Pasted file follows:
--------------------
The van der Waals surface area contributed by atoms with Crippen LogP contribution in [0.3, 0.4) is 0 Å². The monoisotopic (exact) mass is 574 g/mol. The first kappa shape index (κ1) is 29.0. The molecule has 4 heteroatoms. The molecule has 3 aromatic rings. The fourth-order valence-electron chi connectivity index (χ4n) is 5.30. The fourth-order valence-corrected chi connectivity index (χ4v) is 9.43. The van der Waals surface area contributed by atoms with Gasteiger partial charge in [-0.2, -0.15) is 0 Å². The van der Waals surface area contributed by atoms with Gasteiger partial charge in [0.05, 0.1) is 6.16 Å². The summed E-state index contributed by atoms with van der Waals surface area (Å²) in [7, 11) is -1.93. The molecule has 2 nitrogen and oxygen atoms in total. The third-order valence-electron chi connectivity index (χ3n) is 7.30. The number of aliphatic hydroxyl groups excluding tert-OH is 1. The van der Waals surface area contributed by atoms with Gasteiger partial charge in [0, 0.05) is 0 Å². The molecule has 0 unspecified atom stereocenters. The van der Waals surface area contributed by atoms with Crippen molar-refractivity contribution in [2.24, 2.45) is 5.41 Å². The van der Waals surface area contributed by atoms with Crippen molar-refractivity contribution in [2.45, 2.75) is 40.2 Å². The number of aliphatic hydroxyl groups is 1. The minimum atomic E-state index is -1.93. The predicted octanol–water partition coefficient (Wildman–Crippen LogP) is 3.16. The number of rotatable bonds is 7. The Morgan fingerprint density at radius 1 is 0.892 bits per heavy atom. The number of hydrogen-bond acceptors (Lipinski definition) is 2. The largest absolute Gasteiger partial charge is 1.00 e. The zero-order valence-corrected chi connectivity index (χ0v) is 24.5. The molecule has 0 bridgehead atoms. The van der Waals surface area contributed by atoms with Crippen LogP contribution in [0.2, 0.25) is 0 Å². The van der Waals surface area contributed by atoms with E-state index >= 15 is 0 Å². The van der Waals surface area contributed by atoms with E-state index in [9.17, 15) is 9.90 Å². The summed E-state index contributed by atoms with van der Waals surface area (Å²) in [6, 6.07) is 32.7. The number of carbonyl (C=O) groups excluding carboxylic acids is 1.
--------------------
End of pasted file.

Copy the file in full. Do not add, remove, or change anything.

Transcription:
The van der Waals surface area contributed by atoms with Crippen LogP contribution in [0.3, 0.4) is 0 Å². The monoisotopic (exact) mass is 574 g/mol. The first kappa shape index (κ1) is 29.0. The molecule has 4 heteroatoms. The molecule has 3 aromatic rings. The fourth-order valence-electron chi connectivity index (χ4n) is 5.30. The fourth-order valence-corrected chi connectivity index (χ4v) is 9.43. The van der Waals surface area contributed by atoms with Gasteiger partial charge in [-0.2, -0.15) is 0 Å². The van der Waals surface area contributed by atoms with Gasteiger partial charge in [0.05, 0.1) is 6.16 Å². The summed E-state index contributed by atoms with van der Waals surface area (Å²) in [7, 11) is -1.93. The molecule has 2 nitrogen and oxygen atoms in total. The third-order valence-electron chi connectivity index (χ3n) is 7.30. The number of aliphatic hydroxyl groups excluding tert-OH is 1. The van der Waals surface area contributed by atoms with Gasteiger partial charge in [0, 0.05) is 0 Å². The molecule has 0 unspecified atom stereocenters. The van der Waals surface area contributed by atoms with Crippen molar-refractivity contribution in [2.24, 2.45) is 5.41 Å². The van der Waals surface area contributed by atoms with Crippen molar-refractivity contribution in [2.45, 2.75) is 40.2 Å². The number of aliphatic hydroxyl groups is 1. The minimum atomic E-state index is -1.93. The predicted octanol–water partition coefficient (Wildman–Crippen LogP) is 3.16. The number of rotatable bonds is 7. The Morgan fingerprint density at radius 1 is 0.892 bits per heavy atom. The number of hydrogen-bond acceptors (Lipinski definition) is 2. The largest absolute Gasteiger partial charge is 1.00 e. The zero-order valence-corrected chi connectivity index (χ0v) is 24.5. The molecule has 0 bridgehead atoms. The van der Waals surface area contributed by atoms with Crippen LogP contribution in [0.2, 0.25) is 0 Å². The van der Waals surface area contributed by atoms with E-state index >= 15 is 0 Å². The van der Waals surface area contributed by atoms with E-state index in [9.17, 15) is 9.90 Å². The summed E-state index contributed by atoms with van der Waals surface area (Å²) in [6, 6.07) is 32.7. The number of carbonyl (C=O) groups excluding carboxylic acids is 1.